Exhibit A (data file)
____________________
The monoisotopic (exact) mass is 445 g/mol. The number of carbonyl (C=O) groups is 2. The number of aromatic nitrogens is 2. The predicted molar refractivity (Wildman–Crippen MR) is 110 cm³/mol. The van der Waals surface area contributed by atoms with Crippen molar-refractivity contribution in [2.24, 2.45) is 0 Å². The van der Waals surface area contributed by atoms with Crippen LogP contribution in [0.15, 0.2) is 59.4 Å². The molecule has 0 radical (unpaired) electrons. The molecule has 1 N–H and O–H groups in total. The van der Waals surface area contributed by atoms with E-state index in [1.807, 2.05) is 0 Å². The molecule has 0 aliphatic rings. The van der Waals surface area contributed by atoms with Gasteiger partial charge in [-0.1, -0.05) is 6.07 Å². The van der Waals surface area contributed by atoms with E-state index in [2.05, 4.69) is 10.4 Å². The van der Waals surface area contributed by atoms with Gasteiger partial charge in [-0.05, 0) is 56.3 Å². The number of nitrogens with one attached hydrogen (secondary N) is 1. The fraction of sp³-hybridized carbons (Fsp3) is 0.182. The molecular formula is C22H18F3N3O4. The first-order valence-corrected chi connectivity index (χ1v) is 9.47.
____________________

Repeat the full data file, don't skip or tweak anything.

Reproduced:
The monoisotopic (exact) mass is 445 g/mol. The number of carbonyl (C=O) groups is 2. The number of aromatic nitrogens is 2. The predicted molar refractivity (Wildman–Crippen MR) is 110 cm³/mol. The van der Waals surface area contributed by atoms with Crippen molar-refractivity contribution in [2.24, 2.45) is 0 Å². The van der Waals surface area contributed by atoms with Crippen LogP contribution in [0.15, 0.2) is 59.4 Å². The molecule has 0 radical (unpaired) electrons. The molecule has 1 N–H and O–H groups in total. The van der Waals surface area contributed by atoms with E-state index in [1.807, 2.05) is 0 Å². The molecule has 0 aliphatic rings. The van der Waals surface area contributed by atoms with Gasteiger partial charge in [-0.1, -0.05) is 6.07 Å². The van der Waals surface area contributed by atoms with E-state index in [2.05, 4.69) is 10.4 Å². The van der Waals surface area contributed by atoms with Gasteiger partial charge in [-0.05, 0) is 56.3 Å². The number of nitrogens with one attached hydrogen (secondary N) is 1. The fraction of sp³-hybridized carbons (Fsp3) is 0.182. The molecular formula is C22H18F3N3O4. The first-order valence-corrected chi connectivity index (χ1v) is 9.47.